The superuser is probably taking you (and
/bin/su) out of
/etc/sudoers (and probably
/etc/passwd) as I type this.
If you don't know the superuser password, in order to switch to the superuser account using
/bin/su, then you obviously aren't the actual superuser and that is someone else. The person to fix this is the actual superuser, because you've opened a massive security hole and created a right mess. The actual superuser, upon seeing this mess, has probably gone into BOFH mode and is busy removing your ability to ever again run things under the aegis of the superuser account, given what happens when you do.
Basically, you've opened a window where anyone with an account on the machine can compromise it and gain superuser privileges almost trivially easily. (Some executables regularly run under the aegis of the superuser account, in response to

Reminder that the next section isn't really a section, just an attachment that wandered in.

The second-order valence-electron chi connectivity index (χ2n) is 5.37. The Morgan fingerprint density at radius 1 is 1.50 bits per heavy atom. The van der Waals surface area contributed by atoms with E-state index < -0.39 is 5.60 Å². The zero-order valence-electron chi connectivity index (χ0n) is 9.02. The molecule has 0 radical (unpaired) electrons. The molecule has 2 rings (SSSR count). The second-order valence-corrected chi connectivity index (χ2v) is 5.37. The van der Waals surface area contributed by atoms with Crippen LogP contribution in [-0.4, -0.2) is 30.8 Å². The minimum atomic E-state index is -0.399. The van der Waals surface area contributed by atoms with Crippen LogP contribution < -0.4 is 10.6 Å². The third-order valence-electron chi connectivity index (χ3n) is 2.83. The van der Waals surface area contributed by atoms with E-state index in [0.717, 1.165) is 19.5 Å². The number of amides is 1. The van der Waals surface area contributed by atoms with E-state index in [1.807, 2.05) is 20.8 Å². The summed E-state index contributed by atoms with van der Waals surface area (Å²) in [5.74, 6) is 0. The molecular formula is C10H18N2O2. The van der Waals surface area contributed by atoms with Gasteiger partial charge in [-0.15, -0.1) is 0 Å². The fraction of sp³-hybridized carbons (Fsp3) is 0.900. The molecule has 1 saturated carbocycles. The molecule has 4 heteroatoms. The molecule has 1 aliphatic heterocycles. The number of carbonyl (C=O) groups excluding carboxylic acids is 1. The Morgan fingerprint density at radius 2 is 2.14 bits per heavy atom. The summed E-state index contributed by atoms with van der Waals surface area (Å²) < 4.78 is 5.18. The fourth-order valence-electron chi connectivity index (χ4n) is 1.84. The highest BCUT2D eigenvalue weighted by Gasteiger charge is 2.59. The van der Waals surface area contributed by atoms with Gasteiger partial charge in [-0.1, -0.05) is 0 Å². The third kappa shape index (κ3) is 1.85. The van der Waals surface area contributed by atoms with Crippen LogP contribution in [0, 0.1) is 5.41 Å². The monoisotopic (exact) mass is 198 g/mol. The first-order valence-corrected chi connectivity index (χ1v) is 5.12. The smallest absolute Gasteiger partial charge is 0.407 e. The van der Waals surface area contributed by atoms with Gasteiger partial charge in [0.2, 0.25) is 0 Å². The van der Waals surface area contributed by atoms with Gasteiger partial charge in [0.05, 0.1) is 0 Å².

cron jobs and the like, are now world-writable.) Tidying this up safely is a whole lot of work, because one has to work on the basis that any executable anywhere on the system is potentially compromised by now. Anyone who could remotely log in to an account on the machine via SSH, or exploit any other means of gaining shell access as an ordinary user, could have compromised it.
Your two-liner from an unnamed post on a discussion forum is entirely missing the security ramifications of what you've done. But that is in part because it addresses a different situation. The posts you are no doubt looking at are where people have changed the ownership of
/usr/bin/sudo, and have not made it world-writable like you have.
Your superuser, if xe knows xyr stuff, will not miss the security ramifications. But xe won't be happy with how much work you've just created for xem.
For the poor superuser's benefit: